1. That the complaint did not show facts sufficient to constitute a cause of action;

2. That it appeared upon the face of the complaint that the cause of action did not accrue within six years before the commencement of the action.

In support of the first objection, it was insisted that the employment of the plaintiff was an office, and that the legislature had therefore the right to abolish it at pleasure. For the plaintiff, it was maintained that there was a contract, and that the repealing act impaired its obligation in violation of the contract clause of the Constitution of the United States.

The court sustained the demurrer upon the first ground, and the plaintiff declining to amend, dismissed his petition. The opinion of the court is limited to the first point, and ours will be confined to that subject. The whole case resolves itself into the issue thus raised by the parties.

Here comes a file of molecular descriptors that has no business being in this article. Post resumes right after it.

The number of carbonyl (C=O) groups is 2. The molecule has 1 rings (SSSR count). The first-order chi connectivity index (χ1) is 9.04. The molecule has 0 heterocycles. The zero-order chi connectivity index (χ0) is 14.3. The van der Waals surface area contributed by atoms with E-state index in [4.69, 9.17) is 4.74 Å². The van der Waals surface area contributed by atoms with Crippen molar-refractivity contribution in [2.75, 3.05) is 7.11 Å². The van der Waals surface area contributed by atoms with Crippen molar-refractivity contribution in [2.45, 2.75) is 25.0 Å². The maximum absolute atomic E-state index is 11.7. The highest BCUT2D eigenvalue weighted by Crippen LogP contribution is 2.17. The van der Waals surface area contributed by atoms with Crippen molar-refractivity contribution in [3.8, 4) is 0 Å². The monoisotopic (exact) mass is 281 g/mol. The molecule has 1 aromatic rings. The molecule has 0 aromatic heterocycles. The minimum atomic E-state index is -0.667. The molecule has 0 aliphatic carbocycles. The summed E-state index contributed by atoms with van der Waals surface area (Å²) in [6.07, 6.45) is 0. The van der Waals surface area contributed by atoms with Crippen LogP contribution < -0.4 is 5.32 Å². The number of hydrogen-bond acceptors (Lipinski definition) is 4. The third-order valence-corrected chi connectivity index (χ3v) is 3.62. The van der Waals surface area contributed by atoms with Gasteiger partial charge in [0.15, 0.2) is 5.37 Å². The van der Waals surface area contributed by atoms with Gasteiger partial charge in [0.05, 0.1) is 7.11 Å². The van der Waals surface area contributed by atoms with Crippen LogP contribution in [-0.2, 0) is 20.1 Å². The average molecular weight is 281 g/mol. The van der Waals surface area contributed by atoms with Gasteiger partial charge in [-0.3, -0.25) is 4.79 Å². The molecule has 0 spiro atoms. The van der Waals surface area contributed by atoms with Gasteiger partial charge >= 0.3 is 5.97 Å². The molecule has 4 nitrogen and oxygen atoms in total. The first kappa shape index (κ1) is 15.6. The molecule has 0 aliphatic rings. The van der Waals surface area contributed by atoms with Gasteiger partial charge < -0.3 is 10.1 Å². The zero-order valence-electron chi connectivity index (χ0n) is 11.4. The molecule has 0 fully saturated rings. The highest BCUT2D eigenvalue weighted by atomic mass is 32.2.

No question is made as to the suability of the State. The proceeding is authorized by a local statute. The question raised by the record is within our jurisdiction. In the exercise of that jurisdiction in such cases this court is unfettered by the authority of State adjudications. It acts independently, and is governed by its own views. Township of Pine Grove v. Talcott, 19 Wall. 666.

The question to be considered was before us in United States v. Hartwell, 6 id. 385. It was there said that "an office is a public station or employment conferred by the appointment of government. The term embraces the ideas of tenure, duration, emolument, and duties. . . . A government office is different from a government contract. The latter, from its nature, is necessarily limited in its duration and specific in its objects. The terms agreed upon define the rights and obligations of both parties, and neither may depart from them without the assent of the other."